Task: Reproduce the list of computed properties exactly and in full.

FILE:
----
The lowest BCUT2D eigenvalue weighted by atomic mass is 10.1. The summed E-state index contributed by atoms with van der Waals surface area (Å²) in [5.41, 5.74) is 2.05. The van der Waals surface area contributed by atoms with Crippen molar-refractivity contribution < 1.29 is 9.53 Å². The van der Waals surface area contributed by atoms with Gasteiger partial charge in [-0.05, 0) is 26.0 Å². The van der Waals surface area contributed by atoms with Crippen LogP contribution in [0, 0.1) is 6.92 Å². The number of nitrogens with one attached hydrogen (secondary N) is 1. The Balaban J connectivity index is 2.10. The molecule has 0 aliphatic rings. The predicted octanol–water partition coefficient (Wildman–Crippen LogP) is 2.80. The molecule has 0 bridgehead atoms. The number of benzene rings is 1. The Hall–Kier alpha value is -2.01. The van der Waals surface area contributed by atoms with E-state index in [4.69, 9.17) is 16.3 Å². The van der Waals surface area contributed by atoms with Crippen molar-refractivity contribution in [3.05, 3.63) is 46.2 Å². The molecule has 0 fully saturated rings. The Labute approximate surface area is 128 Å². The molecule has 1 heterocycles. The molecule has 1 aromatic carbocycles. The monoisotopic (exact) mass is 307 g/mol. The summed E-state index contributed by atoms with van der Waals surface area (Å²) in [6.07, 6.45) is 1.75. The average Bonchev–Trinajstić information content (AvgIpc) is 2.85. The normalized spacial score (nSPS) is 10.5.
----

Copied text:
The lowest BCUT2D eigenvalue weighted by atomic mass is 10.1. The summed E-state index contributed by atoms with van der Waals surface area (Å²) in [5.41, 5.74) is 2.05. The van der Waals surface area contributed by atoms with Crippen molar-refractivity contribution < 1.29 is 9.53 Å². The van der Waals surface area contributed by atoms with Gasteiger partial charge in [-0.05, 0) is 26.0 Å². The van der Waals surface area contributed by atoms with Crippen LogP contribution in [0, 0.1) is 6.92 Å². The number of nitrogens with one attached hydrogen (secondary N) is 1. The Balaban J connectivity index is 2.10. The molecule has 0 aliphatic rings. The predicted octanol–water partition coefficient (Wildman–Crippen LogP) is 2.80. The molecule has 0 bridgehead atoms. The number of benzene rings is 1. The Hall–Kier alpha value is -2.01. The van der Waals surface area contributed by atoms with E-state index in [4.69, 9.17) is 16.3 Å². The van der Waals surface area contributed by atoms with Crippen molar-refractivity contribution in [3.05, 3.63) is 46.2 Å². The molecule has 0 fully saturated rings. The Labute approximate surface area is 128 Å². The molecule has 1 heterocycles. The molecule has 1 aromatic carbocycles. The monoisotopic (exact) mass is 307 g/mol. The summed E-state index contributed by atoms with van der Waals surface area (Å²) in [6.07, 6.45) is 1.75. The average Bonchev–Trinajstić information content (AvgIpc) is 2.85. The normalized spacial score (nSPS) is 10.5.